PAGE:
I run to strengthen my body and my mind. I run for the challenge, for stress relief and to teach myself perseverance. I have my most clear thoughts when I hear the methodical sounds of my sneakers on the pavement…. So, I did what any respectable “hobby” runner does and I signed up for my first marathon. 26.2 miles. I could feel the pain in my knees the day I put my name on the roster, but I was determined to push myself. Push my own physical and mental endurance past what I knew to be possible.
I approached this marathon business like I do my work. I am a list maker, a planner. I knew exactly what the end-goal was (finish without dying of course) and I knew exactly how many weeks I had ahead of me to train. Perfect. I did my research and picked a plan of action that worked best for me and vowed to follow it religiously. What I did not realize, was how wrong I was in thinking a plan would work seamlessly and in fact how much this event actually mimics the unpredictability of business and life for that matter. Sure I planned to train X days a week, building myself up methodically to X miles. But I did not account for the roadblocks, the naysayers, the competition itself.
Roadblock #1. On my journey to the race day, I hurt my knee badly which made it near impossible to run more than a mile at a time. I was icing and also considering throwing in the towel. But I immediately switched my focus. In my field quitting isn’t an option, you have to keep going and keep searching even when resources seem exhausted. I was exhausted. But I did what I needed to do, I rested my knee, got back up and kept going.
Roadblock #2. On race day in New Orleans it was pouring down rain, like Florida rain in mid-July. It didn’t stop any of the other racers from charging on right out of the gate in front of me, so in my poncho, I went forward.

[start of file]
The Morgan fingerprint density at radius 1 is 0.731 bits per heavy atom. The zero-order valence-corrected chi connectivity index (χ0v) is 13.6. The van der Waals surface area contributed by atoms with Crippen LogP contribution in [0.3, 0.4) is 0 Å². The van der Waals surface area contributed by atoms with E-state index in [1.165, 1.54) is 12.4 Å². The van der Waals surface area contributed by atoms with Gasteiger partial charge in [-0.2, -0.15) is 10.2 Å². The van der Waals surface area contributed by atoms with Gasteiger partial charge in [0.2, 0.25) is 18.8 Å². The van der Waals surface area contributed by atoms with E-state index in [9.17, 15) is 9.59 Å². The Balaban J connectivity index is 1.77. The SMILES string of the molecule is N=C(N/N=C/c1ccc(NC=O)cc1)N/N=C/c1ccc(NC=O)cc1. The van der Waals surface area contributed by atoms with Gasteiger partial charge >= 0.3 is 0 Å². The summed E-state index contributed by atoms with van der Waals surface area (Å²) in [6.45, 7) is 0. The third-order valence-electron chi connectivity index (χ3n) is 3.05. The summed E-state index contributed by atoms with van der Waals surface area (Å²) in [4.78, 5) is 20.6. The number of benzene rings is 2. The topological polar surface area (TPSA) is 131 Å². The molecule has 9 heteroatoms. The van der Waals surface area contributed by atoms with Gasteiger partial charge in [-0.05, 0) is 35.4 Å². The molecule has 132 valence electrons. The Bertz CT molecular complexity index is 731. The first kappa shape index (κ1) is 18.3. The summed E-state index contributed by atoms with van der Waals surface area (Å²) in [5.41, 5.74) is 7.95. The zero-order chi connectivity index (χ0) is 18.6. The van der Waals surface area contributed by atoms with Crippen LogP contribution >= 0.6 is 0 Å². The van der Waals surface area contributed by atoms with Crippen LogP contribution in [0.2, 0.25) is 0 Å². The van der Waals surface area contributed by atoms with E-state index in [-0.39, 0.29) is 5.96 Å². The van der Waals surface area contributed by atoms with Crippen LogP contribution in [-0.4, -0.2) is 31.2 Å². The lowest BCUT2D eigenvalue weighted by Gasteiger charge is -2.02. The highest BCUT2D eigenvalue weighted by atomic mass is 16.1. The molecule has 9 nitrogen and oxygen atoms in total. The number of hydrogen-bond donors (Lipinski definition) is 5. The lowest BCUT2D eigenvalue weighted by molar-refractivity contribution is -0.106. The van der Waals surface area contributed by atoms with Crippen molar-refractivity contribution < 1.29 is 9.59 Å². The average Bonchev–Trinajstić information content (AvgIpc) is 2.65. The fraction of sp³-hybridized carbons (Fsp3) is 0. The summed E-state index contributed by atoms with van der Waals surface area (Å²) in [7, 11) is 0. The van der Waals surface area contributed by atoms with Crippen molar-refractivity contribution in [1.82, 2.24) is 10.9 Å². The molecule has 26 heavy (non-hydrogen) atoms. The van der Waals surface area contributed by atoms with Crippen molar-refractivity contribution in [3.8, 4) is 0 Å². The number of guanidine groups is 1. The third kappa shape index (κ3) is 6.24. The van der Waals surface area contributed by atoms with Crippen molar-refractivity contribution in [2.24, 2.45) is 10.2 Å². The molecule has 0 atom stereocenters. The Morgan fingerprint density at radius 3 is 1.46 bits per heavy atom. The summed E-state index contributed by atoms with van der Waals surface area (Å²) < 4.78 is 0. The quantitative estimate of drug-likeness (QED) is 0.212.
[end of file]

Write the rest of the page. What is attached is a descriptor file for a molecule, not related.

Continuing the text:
I lost my focus quickly though. I started watching runner after runner pass me and the more I watched, the less clarity I had. I put my head back down to the pavement and tuned it out. In this race and in my everyday life, I know there will always be someone ahead of me, doing the same exact job I am in what looks like a more graceful and quick manner. But every time I stop and see this as competition vs. motivation I lose focus. I also knew there were plenty of people behind me, watching me and thinking the same thing exact thing about me. If you stop too often to worry about what everyone around you is doing, you lose focus and fall behind.
In my orderly plan of this race, I didn’t account for the unexpected. I also didn’t let myself anticipate the overwhelmingly positive takeaways in the amazing energy I found in my fellow runners. Being surrounded by people who share the same enthusiasm and collaboration for the common goal is so empowering. While everyone always wants their best time and to be the first across any finish line, we all make each other better when we keep each other motivated and moving towards the goal.
At the end of the day, I did it. I kept my head down, focused and crossed one little line drawn in the road. I was even really satisfied with my race time (although that could have been the momentary bliss I felt because it was over!). I made a plan, scrapped it and reworked a pretty jagged blueprint, but I found that I pushed myself and persevered and that is my biggest takeaway. In business, in hobbies, in life, know your goal and do whatever it takes to get there, bruised up bones and all.